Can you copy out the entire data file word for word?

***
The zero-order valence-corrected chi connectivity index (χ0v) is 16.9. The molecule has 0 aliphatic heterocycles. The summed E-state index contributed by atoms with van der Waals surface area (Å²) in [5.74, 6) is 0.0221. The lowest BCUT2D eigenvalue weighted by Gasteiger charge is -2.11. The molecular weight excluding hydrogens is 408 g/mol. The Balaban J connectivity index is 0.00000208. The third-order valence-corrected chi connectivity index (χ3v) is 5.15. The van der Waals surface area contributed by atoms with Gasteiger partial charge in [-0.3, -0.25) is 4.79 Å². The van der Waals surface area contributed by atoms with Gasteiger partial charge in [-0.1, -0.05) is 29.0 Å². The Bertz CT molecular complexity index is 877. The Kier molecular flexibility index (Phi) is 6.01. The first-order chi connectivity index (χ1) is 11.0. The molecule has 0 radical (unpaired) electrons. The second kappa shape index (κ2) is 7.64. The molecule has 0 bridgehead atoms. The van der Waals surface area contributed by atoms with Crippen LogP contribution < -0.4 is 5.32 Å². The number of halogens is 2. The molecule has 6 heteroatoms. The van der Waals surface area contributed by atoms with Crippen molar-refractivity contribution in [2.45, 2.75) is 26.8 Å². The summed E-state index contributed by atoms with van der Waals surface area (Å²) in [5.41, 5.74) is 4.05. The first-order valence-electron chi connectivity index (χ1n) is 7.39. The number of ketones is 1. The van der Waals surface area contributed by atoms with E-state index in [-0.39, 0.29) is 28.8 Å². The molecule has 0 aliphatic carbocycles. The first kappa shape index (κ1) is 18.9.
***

The zero-order valence-corrected chi connectivity index (χ0v) is 16.9. The molecule has 0 aliphatic heterocycles. The summed E-state index contributed by atoms with van der Waals surface area (Å²) in [5.74, 6) is 0.0221. The lowest BCUT2D eigenvalue weighted by Gasteiger charge is -2.11. The molecular weight excluding hydrogens is 408 g/mol. The Balaban J connectivity index is 0.00000208. The third-order valence-corrected chi connectivity index (χ3v) is 5.15. The van der Waals surface area contributed by atoms with Gasteiger partial charge in [-0.3, -0.25) is 4.79 Å². The van der Waals surface area contributed by atoms with Gasteiger partial charge in [-0.1, -0.05) is 29.0 Å². The Bertz CT molecular complexity index is 877. The Kier molecular flexibility index (Phi) is 6.01. The first-order chi connectivity index (χ1) is 11.0. The molecule has 0 radical (unpaired) electrons. The second kappa shape index (κ2) is 7.64. The molecule has 0 bridgehead atoms. The van der Waals surface area contributed by atoms with Crippen LogP contribution < -0.4 is 5.32 Å². The number of halogens is 2. The molecule has 6 heteroatoms. The van der Waals surface area contributed by atoms with Crippen molar-refractivity contribution in [2.45, 2.75) is 26.8 Å². The summed E-state index contributed by atoms with van der Waals surface area (Å²) in [5.41, 5.74) is 4.05. The first-order valence-electron chi connectivity index (χ1n) is 7.39. The number of ketones is 1. The van der Waals surface area contributed by atoms with E-state index in [-0.39, 0.29) is 28.8 Å². The molecule has 0 aliphatic carbocycles. The first kappa shape index (κ1) is 18.9.